Akilah Hughes: It’s day three of Gaetz-gate: the scandal involving sex trafficking allegations against Florida congressman, gas-mask prop comic, and former model for Party City’s “1920s Mob Guy” costume: Matt Gaetz—here is where things stand. There’s been near total silence from Republicans on Capitol Hill, who you might expect to be shouting “fake news” to anyone within earshot. Only Representatives Jim Jordan and cross -fit’s own Marjorie Taylor Green have defended Gaetz so far, with Minority Leader Kevin McCarthy sticking to a tepid quote “let’s get all the information.” That’s not necessarily surprising, since Gaetz talks often and with pride about how unpopular he is among politicians, and everybody. The Daily Beast also spoke to lawmakers who said Gaetz’s drinking, illegal drug use, and frequent relationships with younger women, have made him a scandal waiting to happen so Republicans have known to keep their distance. Since The New York Times first reported that Gaetz was under investigation by the DOJ for possibly transporting a 17-year old girl across state lines for sex, he’s done his best to muddy the waters: he provided documents to the conservative Washington Examiner detailing an alleged extortion scheme against him, in which an ex-military official told Gaetz’s dad he could make the DOJ investigation go away for a ransom of 25 million dollars. Don Gaetz did cooperate with the FBI after this, according to those documents, but from what I understand, you can’t be extorted for doing sex trafficking unless there’s some evidence you did sex trafficking. Like that’s the whole extortion bit. Yesterday, Speaker Nancy Pelosi called for an ethics committee investigation of Gaetz. Bring it on. The more investigations, the merrier.
Erin Ryan: Yeah, you know, men that age—he’s 38, he’s rushing toward his 40s—men that age who are targeting people that young, girls that young, clearly do so in part because they completely lack the ability to impress a woman who knows any better. Like, it’s just, it’s true. I’m sorry.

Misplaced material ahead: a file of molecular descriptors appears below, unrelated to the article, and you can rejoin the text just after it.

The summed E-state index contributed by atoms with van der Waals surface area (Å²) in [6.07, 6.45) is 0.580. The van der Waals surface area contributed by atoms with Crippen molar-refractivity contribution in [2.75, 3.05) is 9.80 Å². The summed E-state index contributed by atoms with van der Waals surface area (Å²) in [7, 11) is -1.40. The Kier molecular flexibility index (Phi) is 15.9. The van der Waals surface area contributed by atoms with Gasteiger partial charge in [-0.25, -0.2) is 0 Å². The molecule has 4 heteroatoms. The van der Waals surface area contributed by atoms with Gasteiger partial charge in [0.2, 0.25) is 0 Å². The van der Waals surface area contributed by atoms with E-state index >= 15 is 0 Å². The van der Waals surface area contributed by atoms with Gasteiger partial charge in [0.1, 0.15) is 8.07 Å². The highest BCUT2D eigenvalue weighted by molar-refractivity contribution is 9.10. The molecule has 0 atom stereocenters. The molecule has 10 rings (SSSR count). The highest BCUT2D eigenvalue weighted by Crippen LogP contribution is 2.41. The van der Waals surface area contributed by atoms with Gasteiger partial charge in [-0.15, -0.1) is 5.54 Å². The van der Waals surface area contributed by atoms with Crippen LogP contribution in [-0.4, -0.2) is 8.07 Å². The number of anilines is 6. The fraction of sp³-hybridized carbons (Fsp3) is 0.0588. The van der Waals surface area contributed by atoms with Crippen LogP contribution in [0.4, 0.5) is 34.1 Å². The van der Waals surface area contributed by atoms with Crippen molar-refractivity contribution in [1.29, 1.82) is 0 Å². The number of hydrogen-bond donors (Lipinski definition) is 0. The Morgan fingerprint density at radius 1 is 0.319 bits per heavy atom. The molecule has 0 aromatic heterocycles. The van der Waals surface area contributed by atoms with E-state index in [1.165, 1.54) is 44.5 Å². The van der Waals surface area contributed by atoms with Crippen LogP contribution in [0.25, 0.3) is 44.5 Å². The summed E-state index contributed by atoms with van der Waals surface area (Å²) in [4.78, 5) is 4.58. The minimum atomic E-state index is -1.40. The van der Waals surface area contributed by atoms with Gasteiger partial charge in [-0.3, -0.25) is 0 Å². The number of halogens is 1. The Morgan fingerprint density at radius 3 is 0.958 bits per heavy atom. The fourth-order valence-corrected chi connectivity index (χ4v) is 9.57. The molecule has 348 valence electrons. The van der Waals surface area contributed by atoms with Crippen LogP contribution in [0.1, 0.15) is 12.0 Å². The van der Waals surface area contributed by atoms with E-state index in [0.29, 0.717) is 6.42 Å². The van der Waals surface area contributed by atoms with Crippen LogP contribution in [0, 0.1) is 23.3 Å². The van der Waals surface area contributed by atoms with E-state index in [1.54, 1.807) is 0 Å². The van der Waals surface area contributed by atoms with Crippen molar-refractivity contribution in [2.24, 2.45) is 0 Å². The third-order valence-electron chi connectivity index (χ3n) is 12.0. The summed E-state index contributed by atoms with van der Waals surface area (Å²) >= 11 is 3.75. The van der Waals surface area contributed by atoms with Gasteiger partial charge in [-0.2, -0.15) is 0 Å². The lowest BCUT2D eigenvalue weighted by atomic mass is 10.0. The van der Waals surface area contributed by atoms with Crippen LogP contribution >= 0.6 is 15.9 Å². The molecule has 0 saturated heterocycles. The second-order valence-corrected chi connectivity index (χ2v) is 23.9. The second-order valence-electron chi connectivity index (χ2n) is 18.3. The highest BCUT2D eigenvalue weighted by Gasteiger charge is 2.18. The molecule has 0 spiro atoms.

Akilah Hughes: Yeah. Lock him up! Lock him up!
Erin Ryan: Look, I’m pro prison reform and I think that a lot of sentencing is really draconian and unjust, but Gaetz—
Akilah Hughes: Why don’t we reform it after we throw him under the—[laughs]
Erin Ryan: Yes! Exactly. He can be the last one in, and then after that we reform.
Akilah Hughes: Yeah, the last one out. [laughs]
Erin Ryan: The last one—oh boy. Being the smartest Trump only gets you so far: government auditors have found that signature program of reactionary girl-boss and former presidential adviser Ivanka Trump was a total flop. The “Women’s Global Development and Prosperity Initiative” was tasked with giving millions of dollars to women-owned businesses in impoverished communities around the world. In a damning report issued earlier this week—I read the whole thing and damning is the proper, proper word for it—the Government Accountability Office found that the program administrators were not able to say how much money it had given to these groups, or how to even define what actually constitutes a woman-owned business. Of the recommendations listed in the report, the GAO says that the program should establish a process to ensure that money allocated by Congress gets to intended recipients. Another thing that the report said multiple times—because it’s a government report, so it’s all like methodology, conclusions, like that—another thing it said was: we need to figure out what any of these words mean, we haven’t agreed-on definitions for anything. It’s really, really, really stunningly, uh—
Akilah Hughes: Bleak.
Erin Ryan: It’s bleak. To be determined, if this failure affects Ivanka as she moves into her post-White House career: person who has to look really close at any plate of food she’s served in New York City to make sure nobody did anything to it.